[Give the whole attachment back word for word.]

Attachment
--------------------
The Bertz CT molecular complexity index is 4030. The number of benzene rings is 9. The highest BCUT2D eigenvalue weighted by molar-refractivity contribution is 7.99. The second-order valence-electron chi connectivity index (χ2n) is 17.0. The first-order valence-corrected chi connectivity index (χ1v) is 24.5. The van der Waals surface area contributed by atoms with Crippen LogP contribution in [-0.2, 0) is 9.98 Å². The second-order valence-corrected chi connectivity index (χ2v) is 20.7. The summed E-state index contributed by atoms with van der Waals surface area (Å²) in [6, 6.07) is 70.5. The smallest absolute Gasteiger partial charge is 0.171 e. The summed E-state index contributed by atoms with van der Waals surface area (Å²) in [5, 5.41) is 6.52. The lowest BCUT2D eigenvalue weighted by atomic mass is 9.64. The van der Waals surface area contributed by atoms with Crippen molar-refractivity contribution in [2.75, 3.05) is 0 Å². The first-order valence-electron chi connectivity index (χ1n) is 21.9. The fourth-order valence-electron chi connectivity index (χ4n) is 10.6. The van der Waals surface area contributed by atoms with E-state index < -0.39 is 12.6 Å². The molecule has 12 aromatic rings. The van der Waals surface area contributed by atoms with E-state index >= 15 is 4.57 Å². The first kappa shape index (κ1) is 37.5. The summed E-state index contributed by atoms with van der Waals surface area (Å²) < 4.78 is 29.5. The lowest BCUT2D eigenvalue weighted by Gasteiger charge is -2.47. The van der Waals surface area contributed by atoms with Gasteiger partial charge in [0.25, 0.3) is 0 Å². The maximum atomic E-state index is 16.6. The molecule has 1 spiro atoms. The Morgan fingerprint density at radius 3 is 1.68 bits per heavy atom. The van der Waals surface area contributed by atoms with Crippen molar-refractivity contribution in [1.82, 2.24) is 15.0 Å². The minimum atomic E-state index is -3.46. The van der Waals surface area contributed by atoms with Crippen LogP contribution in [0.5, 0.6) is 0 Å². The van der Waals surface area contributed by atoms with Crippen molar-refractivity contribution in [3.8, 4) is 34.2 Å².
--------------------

The Bertz CT molecular complexity index is 4030. The number of benzene rings is 9. The highest BCUT2D eigenvalue weighted by molar-refractivity contribution is 7.99. The second-order valence-electron chi connectivity index (χ2n) is 17.0. The first-order valence-corrected chi connectivity index (χ1v) is 24.5. The van der Waals surface area contributed by atoms with Crippen LogP contribution in [-0.2, 0) is 9.98 Å². The second-order valence-corrected chi connectivity index (χ2v) is 20.7. The summed E-state index contributed by atoms with van der Waals surface area (Å²) in [6, 6.07) is 70.5. The smallest absolute Gasteiger partial charge is 0.171 e. The summed E-state index contributed by atoms with van der Waals surface area (Å²) in [5, 5.41) is 6.52. The lowest BCUT2D eigenvalue weighted by atomic mass is 9.64. The van der Waals surface area contributed by atoms with Crippen molar-refractivity contribution in [2.75, 3.05) is 0 Å². The first-order valence-electron chi connectivity index (χ1n) is 21.9. The fourth-order valence-electron chi connectivity index (χ4n) is 10.6. The van der Waals surface area contributed by atoms with E-state index < -0.39 is 12.6 Å². The molecule has 12 aromatic rings. The van der Waals surface area contributed by atoms with E-state index >= 15 is 4.57 Å². The first kappa shape index (κ1) is 37.5. The summed E-state index contributed by atoms with van der Waals surface area (Å²) < 4.78 is 29.5. The lowest BCUT2D eigenvalue weighted by Gasteiger charge is -2.47. The van der Waals surface area contributed by atoms with Gasteiger partial charge in [0.25, 0.3) is 0 Å². The maximum atomic E-state index is 16.6. The molecule has 1 spiro atoms. The Morgan fingerprint density at radius 3 is 1.68 bits per heavy atom. The van der Waals surface area contributed by atoms with Crippen molar-refractivity contribution in [1.82, 2.24) is 15.0 Å². The minimum atomic E-state index is -3.46. The van der Waals surface area contributed by atoms with Crippen LogP contribution in [0.5, 0.6) is 0 Å². The van der Waals surface area contributed by atoms with Crippen molar-refractivity contribution in [3.8, 4) is 34.2 Å².